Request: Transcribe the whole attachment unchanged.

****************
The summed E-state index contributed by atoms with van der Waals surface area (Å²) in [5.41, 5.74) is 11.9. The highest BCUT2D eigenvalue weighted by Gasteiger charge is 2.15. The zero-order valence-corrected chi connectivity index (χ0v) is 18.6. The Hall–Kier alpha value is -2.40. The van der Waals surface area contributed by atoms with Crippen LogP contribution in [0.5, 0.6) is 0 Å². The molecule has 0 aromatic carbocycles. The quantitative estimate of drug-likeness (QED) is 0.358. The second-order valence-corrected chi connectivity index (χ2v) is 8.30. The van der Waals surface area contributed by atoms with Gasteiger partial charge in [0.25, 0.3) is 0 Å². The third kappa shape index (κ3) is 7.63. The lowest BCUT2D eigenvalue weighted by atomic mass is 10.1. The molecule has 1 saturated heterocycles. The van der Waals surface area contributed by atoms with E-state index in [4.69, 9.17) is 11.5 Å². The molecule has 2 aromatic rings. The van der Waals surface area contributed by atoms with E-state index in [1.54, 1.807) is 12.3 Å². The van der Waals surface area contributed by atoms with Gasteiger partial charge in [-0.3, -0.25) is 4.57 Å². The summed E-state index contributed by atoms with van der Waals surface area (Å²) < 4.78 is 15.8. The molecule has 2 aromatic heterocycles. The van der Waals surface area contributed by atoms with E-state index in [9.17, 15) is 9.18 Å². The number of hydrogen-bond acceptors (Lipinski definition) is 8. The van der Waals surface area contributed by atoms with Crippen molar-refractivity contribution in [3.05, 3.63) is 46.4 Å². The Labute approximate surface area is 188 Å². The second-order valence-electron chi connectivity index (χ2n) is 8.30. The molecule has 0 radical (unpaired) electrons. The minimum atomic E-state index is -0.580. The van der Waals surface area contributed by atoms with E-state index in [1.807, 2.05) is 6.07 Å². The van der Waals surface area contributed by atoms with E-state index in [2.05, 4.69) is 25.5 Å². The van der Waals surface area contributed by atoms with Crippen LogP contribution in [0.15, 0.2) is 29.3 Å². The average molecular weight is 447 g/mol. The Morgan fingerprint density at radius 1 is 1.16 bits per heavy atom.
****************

The summed E-state index contributed by atoms with van der Waals surface area (Å²) in [5.41, 5.74) is 11.9. The highest BCUT2D eigenvalue weighted by Gasteiger charge is 2.15. The zero-order valence-corrected chi connectivity index (χ0v) is 18.6. The Hall–Kier alpha value is -2.40. The van der Waals surface area contributed by atoms with Crippen LogP contribution in [0.5, 0.6) is 0 Å². The molecule has 0 aromatic carbocycles. The quantitative estimate of drug-likeness (QED) is 0.358. The second-order valence-corrected chi connectivity index (χ2v) is 8.30. The van der Waals surface area contributed by atoms with Gasteiger partial charge in [0.25, 0.3) is 0 Å². The third kappa shape index (κ3) is 7.63. The lowest BCUT2D eigenvalue weighted by atomic mass is 10.1. The molecule has 1 saturated heterocycles. The van der Waals surface area contributed by atoms with E-state index in [4.69, 9.17) is 11.5 Å². The molecule has 2 aromatic rings. The van der Waals surface area contributed by atoms with E-state index in [1.54, 1.807) is 12.3 Å². The van der Waals surface area contributed by atoms with Gasteiger partial charge in [-0.3, -0.25) is 4.57 Å². The summed E-state index contributed by atoms with van der Waals surface area (Å²) < 4.78 is 15.8. The molecule has 2 aromatic heterocycles. The van der Waals surface area contributed by atoms with E-state index in [9.17, 15) is 9.18 Å². The number of hydrogen-bond acceptors (Lipinski definition) is 8. The van der Waals surface area contributed by atoms with Crippen molar-refractivity contribution in [3.05, 3.63) is 46.4 Å². The Labute approximate surface area is 188 Å². The second-order valence-electron chi connectivity index (χ2n) is 8.30. The molecule has 0 radical (unpaired) electrons. The minimum atomic E-state index is -0.580. The van der Waals surface area contributed by atoms with E-state index in [1.807, 2.05) is 6.07 Å². The van der Waals surface area contributed by atoms with E-state index in [2.05, 4.69) is 25.5 Å². The van der Waals surface area contributed by atoms with Crippen LogP contribution in [0.15, 0.2) is 29.3 Å². The average molecular weight is 447 g/mol. The Morgan fingerprint density at radius 1 is 1.16 bits per heavy atom.